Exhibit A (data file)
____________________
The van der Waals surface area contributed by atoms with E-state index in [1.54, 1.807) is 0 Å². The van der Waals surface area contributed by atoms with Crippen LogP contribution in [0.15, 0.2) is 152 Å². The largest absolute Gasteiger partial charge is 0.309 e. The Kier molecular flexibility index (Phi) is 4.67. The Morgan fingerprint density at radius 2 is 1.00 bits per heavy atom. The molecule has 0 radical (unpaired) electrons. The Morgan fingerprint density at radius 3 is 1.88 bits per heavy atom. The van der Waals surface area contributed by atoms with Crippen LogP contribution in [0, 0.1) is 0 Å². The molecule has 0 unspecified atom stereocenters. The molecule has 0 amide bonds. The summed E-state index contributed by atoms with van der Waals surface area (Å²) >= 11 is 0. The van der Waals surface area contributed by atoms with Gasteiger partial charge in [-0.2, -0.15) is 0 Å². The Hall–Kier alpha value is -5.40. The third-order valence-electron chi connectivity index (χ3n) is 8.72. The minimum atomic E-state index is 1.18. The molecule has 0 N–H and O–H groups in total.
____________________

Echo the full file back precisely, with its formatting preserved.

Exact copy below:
The van der Waals surface area contributed by atoms with E-state index in [1.54, 1.807) is 0 Å². The van der Waals surface area contributed by atoms with Crippen LogP contribution in [0.15, 0.2) is 152 Å². The largest absolute Gasteiger partial charge is 0.309 e. The Kier molecular flexibility index (Phi) is 4.67. The Morgan fingerprint density at radius 2 is 1.00 bits per heavy atom. The molecule has 0 radical (unpaired) electrons. The Morgan fingerprint density at radius 3 is 1.88 bits per heavy atom. The van der Waals surface area contributed by atoms with Crippen LogP contribution in [0, 0.1) is 0 Å². The molecule has 0 unspecified atom stereocenters. The molecule has 0 amide bonds. The summed E-state index contributed by atoms with van der Waals surface area (Å²) >= 11 is 0. The van der Waals surface area contributed by atoms with Gasteiger partial charge in [-0.2, -0.15) is 0 Å². The Hall–Kier alpha value is -5.40. The third-order valence-electron chi connectivity index (χ3n) is 8.72. The minimum atomic E-state index is 1.18. The molecule has 0 N–H and O–H groups in total.